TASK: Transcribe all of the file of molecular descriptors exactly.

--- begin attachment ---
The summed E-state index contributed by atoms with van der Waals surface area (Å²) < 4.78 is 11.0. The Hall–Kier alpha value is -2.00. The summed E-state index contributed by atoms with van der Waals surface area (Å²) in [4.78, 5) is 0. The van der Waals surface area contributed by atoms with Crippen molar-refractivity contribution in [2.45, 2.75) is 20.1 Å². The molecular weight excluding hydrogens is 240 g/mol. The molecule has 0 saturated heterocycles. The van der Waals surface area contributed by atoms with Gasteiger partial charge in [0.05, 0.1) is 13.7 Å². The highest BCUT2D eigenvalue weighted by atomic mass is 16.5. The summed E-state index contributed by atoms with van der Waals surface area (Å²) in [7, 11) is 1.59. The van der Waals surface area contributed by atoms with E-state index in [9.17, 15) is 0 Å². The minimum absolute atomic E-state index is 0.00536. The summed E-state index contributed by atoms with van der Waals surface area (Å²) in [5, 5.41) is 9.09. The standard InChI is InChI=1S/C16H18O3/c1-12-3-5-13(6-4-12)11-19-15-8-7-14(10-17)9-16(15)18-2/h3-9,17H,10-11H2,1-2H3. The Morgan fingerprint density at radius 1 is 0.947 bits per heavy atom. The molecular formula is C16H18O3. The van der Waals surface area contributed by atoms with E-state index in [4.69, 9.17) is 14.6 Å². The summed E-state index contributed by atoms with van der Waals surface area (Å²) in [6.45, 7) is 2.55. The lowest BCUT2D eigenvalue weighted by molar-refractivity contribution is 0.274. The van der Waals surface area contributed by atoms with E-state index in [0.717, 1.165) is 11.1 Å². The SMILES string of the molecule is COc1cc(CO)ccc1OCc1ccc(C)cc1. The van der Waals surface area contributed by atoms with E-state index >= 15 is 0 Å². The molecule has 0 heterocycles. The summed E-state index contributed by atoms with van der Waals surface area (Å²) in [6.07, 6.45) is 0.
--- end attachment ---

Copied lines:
The summed E-state index contributed by atoms with van der Waals surface area (Å²) < 4.78 is 11.0. The Hall–Kier alpha value is -2.00. The summed E-state index contributed by atoms with van der Waals surface area (Å²) in [4.78, 5) is 0. The van der Waals surface area contributed by atoms with Crippen molar-refractivity contribution in [2.45, 2.75) is 20.1 Å². The molecular weight excluding hydrogens is 240 g/mol. The molecule has 0 saturated heterocycles. The van der Waals surface area contributed by atoms with Gasteiger partial charge in [0.05, 0.1) is 13.7 Å². The highest BCUT2D eigenvalue weighted by atomic mass is 16.5. The summed E-state index contributed by atoms with van der Waals surface area (Å²) in [7, 11) is 1.59. The van der Waals surface area contributed by atoms with E-state index in [9.17, 15) is 0 Å². The minimum absolute atomic E-state index is 0.00536. The summed E-state index contributed by atoms with van der Waals surface area (Å²) in [5, 5.41) is 9.09. The standard InChI is InChI=1S/C16H18O3/c1-12-3-5-13(6-4-12)11-19-15-8-7-14(10-17)9-16(15)18-2/h3-9,17H,10-11H2,1-2H3. The Morgan fingerprint density at radius 1 is 0.947 bits per heavy atom. The molecular formula is C16H18O3. The van der Waals surface area contributed by atoms with E-state index in [4.69, 9.17) is 14.6 Å². The summed E-state index contributed by atoms with van der Waals surface area (Å²) in [6.45, 7) is 2.55. The lowest BCUT2D eigenvalue weighted by molar-refractivity contribution is 0.274. The van der Waals surface area contributed by atoms with E-state index in [0.717, 1.165) is 11.1 Å². The SMILES string of the molecule is COc1cc(CO)ccc1OCc1ccc(C)cc1. The van der Waals surface area contributed by atoms with E-state index >= 15 is 0 Å². The molecule has 0 heterocycles. The summed E-state index contributed by atoms with van der Waals surface area (Å²) in [6.07, 6.45) is 0.